Turkey’s Pattern of Aggression
By Nayiri Partamian
On July 14, just 24 hours prior to a coup attempt in Turkey and Erdogan’s authoritarian crackdown continuing to this day, Armenian, Greek, Cypriot and other people of good conscience gathered on Capitol Hill to remember an aggression of a different sort—the 42nd “Black Anniversary” of Turkey’s invasion and ongoing illegal occupation of Cyprus.
Beginning on July 20, 1974, Turkish troops, following a coup attempt, attacked Cyprus, effectively splitting the island in two and today occupying over one-third of sovereign Cypriot territory. In the process, more than 200,000 were displaced, about 5,000 killed and some 2,000 people remain missing to this day—including four American citizens. More than 500 Greek Orthodox and other Christian churches—have been pillaged, vandalized or demolished and 77 turned into mosques since the invasion on the Turkish side of Cyprus.
The quest for answers regarding the plight of the missing continues to this day, with Turkish and Cypriot press reports surfacing this June, detailing the existence of mass graves near Adana where many Greek Cypriot prisoners were buried alive or killed. The UN sponsored bi-communal Committee of Missing Persons (CMP), established in 1981, has sought to look into this matter. Turkey, of course, has been disrupting this search from the beginning, attempting to cover up any traces of mass graves and reportedly going as far as assassinating Turkish Cypriot journalist Kutli Adali in 1996 for apparently getting too close to the truth.
The Cyprus invasion is just one in a long series of unpunished crimes committed by the Turkish government—the effects of which are felt to this day.
In the 20th century alone, history documents Ottoman Turkey’s ethnic cleansing of the Bulgarian Thracian community in 1913, the Armenian, Pontian Greek and Assyrian Genocides of 1915-1923, which left more than 3 million dead. Turkey denies these atrocities to this day, working furiously to cover up its crimes, just as they are doing in Cyprus.
So what can we do as a community?
Supporting these causes are not just tasks reserved for Capitol Hill, but there are actions you can take yourself:
Attend a Congressional Briefing: Events like the Capitol Hill commemorating the “Black Anniversary,” hosted by the American Hellenic Institute (AHI) with the support of the Congressional Hellenic Caucus, are important to remind elected officials and the public about Turkey’s continuous aggression and its consequences.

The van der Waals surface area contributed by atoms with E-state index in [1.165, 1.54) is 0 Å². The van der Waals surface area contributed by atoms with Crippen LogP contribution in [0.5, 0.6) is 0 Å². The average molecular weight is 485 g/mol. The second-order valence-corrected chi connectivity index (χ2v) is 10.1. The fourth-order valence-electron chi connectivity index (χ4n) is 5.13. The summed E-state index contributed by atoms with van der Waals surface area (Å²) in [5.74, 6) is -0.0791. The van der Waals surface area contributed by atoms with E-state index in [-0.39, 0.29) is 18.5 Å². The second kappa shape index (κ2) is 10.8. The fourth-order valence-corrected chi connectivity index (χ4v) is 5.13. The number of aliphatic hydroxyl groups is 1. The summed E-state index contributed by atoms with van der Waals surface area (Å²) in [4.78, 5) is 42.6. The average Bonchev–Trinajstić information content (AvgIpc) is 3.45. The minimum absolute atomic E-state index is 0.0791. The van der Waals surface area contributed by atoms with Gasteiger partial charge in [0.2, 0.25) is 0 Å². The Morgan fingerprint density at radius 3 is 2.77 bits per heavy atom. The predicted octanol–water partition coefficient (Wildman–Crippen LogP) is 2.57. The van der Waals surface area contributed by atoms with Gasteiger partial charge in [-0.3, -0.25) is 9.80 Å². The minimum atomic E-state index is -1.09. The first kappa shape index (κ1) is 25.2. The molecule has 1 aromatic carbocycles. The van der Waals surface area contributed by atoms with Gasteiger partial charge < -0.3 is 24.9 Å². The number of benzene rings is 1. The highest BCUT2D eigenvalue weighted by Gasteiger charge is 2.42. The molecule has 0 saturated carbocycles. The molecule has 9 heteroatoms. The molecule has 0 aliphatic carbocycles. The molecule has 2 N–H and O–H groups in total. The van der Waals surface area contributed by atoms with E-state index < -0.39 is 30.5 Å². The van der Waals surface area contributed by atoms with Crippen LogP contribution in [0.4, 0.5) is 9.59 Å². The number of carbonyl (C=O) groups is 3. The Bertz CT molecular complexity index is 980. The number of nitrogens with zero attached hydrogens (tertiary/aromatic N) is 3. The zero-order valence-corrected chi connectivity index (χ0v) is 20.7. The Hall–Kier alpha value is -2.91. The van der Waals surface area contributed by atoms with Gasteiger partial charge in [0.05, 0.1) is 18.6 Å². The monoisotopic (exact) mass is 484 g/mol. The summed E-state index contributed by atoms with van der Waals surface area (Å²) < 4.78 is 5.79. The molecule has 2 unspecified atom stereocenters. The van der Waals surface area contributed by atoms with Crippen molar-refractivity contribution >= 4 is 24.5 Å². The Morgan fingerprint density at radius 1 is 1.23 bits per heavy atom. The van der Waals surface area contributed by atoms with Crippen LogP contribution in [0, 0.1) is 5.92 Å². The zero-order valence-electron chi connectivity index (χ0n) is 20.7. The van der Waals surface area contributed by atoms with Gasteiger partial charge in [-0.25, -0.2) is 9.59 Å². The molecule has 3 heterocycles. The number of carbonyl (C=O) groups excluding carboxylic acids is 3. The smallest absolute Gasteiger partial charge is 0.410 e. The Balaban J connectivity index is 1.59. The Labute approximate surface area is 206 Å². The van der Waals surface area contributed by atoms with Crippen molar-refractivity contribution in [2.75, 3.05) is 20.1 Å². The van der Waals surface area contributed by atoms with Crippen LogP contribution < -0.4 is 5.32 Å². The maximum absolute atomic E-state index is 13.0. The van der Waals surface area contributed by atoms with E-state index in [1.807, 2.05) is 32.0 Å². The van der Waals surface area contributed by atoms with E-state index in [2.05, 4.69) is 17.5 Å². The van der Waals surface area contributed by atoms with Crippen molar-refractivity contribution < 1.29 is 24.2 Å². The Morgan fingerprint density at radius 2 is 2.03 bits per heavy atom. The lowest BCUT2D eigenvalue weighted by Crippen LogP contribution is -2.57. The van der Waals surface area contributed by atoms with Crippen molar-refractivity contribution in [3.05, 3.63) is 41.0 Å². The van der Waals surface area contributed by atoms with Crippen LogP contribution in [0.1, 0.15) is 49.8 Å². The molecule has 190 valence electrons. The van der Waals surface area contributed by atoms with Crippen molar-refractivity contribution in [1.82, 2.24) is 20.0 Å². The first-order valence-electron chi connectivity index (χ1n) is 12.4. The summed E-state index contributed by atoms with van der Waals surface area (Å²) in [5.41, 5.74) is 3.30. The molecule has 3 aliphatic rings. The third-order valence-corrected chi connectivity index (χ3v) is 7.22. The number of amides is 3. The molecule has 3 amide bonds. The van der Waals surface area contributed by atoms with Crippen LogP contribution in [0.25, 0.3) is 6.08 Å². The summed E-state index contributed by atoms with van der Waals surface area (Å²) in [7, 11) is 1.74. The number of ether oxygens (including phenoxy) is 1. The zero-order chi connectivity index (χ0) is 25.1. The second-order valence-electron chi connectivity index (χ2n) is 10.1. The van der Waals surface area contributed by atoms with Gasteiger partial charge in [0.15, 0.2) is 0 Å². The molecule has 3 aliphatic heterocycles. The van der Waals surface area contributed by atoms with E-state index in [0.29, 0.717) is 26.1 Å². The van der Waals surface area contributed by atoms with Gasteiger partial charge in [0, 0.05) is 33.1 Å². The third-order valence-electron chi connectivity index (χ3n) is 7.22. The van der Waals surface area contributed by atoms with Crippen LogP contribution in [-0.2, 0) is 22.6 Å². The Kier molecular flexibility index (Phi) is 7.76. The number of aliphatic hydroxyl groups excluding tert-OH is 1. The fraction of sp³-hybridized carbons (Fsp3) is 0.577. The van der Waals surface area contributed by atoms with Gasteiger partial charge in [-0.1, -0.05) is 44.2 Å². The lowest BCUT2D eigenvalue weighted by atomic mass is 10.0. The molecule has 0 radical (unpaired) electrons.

Sign and Share Online Petitions: Lend your voice to the Hellenic American Leadership Council (HALC) campaign calling on Congress to take action to identify the plight of missing Cypriot Americans.
This second petition urges the negotiators of the Cyprus peace process to demand the removal of the 43,000 Turkish troops on sovereign Cyprus soil, inconsistent with a free and unified Cyprus.
For its part, the ANCA Eastern Region, building on years of cooperation between the Greek and Armenian communities, signed a Memorandum of Understanding and Cooperation with HALC, Justice for Cyprus (PSEKA) and the Cyprus Federation on April 9, pledging to expand coordinated advocacy efforts on a broad range of issues of interest to our communities—an end to Turkey’s illegal occupation of Cyprus, its blockade against Armenia, its denial of the genocides, self-determination for the people of Nagorno-Karabagh (Artsakh/NKR), and an end to Azerbaijan’s wide scale attacks on NKR.
The bottom line is to be alert through education and advocacy.
We must make sure the U.S. realizes Turkey does not behave as a NATO ally should—occupying a sovereign country, blockading another, remaining an unrepentant perpetrator of genocide, all the while trampling on the democratic rights of their own citizens.
A NATO ally, by definition, should—safeguard the freedom of other NATO members, promote democratic values and be committed to peaceful resolution of disputes—yet Turkey has shown none of these values.
There should be concern by the U.S. of Turkey’s aggression up to this day, “that puts to the test the principles and values that govern the modern world and contemporary politics,” says Archbishop Demetrios of the Greek Orthodox Archdiocese of America. These issues stem from Turkey’s history of violence and we as a public should be constantly urging our elected officials to speak out against such actions and stop this pattern of aggression.
Nayiri Partamian is an Armenian National Committee of America (ANCA) Leo Sarkissian Internship (LSI) 2016 intern.
Source: Armenian Weekly Mid-West